It always kind of pisses me off to see an article titled “Five Books You’ve Never Heard Of” or such, because, unless the author has talked to every single person who reads his post, and gone through his or her library, the guy is simply making an assumption based on his arrogance, though thankfully coupled with his desire to educate the poor unwashed masses who haven’t experienced the same imaginary worlds he has and therefore can’t really be blamed for their plebeian tastes. (Cracked is especially bad at this. I enjoy their site from time to time but guys? You’re really not the only people who look up weird things on the Internet or read strange books, okay? Really.) Now that that’s off my chest, Mr John Green does in fact talk about a lot of books that seem to have slipped under the radar. Yes, I’ve read a few, & no, I’m not going to list them in an effort to show how much of a hipster I am.
Oh, okay, I’ll mention one, but only because of what he said about it. I did indeed read (a couple of times, now) Death Comes for the Archbishop. I wasn’t assigned that book in school, but my 10th grade English teacher used to give us a recommended reading list of other books by the authors we read in class, books she said she’d teach if she had us for a few years. (English teachers/ librarians that are reading this: Please do this. It’s awesome.) That title and the short write-up she gave it definitely caught my eye, and I read it for the first time around the time I turned 16, in between Elric and Black Company books. It’s a quiet, almost slow book, but it’s painfully beautiful, and ever time I read it I like it even more. Yes, My Ántonia is also really good, but I think this might be her masterpiece.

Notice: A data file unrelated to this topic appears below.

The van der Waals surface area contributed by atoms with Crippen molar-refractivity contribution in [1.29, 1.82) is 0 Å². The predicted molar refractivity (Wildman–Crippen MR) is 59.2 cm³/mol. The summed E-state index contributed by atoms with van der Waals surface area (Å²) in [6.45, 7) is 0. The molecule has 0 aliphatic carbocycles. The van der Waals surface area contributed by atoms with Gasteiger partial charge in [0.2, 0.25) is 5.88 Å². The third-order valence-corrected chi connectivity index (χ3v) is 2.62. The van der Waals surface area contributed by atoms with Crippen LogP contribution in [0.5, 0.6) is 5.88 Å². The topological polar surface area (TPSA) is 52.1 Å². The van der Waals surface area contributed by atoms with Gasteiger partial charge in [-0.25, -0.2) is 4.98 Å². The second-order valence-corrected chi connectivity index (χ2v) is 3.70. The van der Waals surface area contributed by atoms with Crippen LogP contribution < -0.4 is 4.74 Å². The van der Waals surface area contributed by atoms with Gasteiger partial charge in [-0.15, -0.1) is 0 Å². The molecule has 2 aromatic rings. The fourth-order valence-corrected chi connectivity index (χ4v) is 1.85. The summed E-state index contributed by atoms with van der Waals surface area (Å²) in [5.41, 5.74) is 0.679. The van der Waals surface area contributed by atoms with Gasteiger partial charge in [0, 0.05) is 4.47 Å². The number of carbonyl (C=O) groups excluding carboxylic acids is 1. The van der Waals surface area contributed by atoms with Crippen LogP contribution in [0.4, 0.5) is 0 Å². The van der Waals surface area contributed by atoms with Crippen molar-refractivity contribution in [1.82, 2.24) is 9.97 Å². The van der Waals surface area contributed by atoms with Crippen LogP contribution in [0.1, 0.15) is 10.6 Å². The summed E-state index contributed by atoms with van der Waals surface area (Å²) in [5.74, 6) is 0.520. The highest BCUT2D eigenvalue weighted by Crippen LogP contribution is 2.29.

And the downside of reading books no one has heard of that no one ever talks about? I’d say for every completely unknown book or two that I end up thinking is an underground classic is one that I realized, upon getting to the end, that there was a damn good reason it was unheralded. Still, that itself makes finding the true gems that much more special.
Alright, here’s John Green talking about books you may or may not have read but the vast majority of the reading public has, regrettably, yet to discover them, though on the bright side, that means that they get to read them for the first time.